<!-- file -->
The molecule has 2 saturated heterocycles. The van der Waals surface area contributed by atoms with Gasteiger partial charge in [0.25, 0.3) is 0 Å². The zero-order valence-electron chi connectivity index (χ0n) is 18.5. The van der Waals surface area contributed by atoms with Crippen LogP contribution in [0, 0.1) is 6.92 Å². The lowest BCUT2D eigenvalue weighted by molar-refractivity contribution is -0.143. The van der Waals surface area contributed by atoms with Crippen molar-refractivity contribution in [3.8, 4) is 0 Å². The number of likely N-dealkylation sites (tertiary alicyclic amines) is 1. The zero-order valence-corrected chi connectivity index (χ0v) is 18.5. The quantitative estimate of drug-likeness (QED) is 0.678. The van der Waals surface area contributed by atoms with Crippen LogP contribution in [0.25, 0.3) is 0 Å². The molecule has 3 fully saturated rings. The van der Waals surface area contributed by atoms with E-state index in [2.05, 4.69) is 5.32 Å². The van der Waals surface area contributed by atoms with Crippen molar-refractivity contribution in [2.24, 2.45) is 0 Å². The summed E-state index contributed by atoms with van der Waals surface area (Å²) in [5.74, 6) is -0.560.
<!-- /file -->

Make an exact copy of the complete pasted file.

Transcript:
The molecule has 2 saturated heterocycles. The van der Waals surface area contributed by atoms with Gasteiger partial charge in [0.25, 0.3) is 0 Å². The zero-order valence-electron chi connectivity index (χ0n) is 18.5. The van der Waals surface area contributed by atoms with Crippen LogP contribution in [0, 0.1) is 6.92 Å². The lowest BCUT2D eigenvalue weighted by molar-refractivity contribution is -0.143. The van der Waals surface area contributed by atoms with Crippen molar-refractivity contribution in [3.8, 4) is 0 Å². The number of likely N-dealkylation sites (tertiary alicyclic amines) is 1. The zero-order valence-corrected chi connectivity index (χ0v) is 18.5. The quantitative estimate of drug-likeness (QED) is 0.678. The van der Waals surface area contributed by atoms with Crippen LogP contribution in [0.25, 0.3) is 0 Å². The molecule has 3 fully saturated rings. The van der Waals surface area contributed by atoms with E-state index in [2.05, 4.69) is 5.32 Å². The van der Waals surface area contributed by atoms with Crippen molar-refractivity contribution in [2.24, 2.45) is 0 Å². The summed E-state index contributed by atoms with van der Waals surface area (Å²) in [5.74, 6) is -0.560.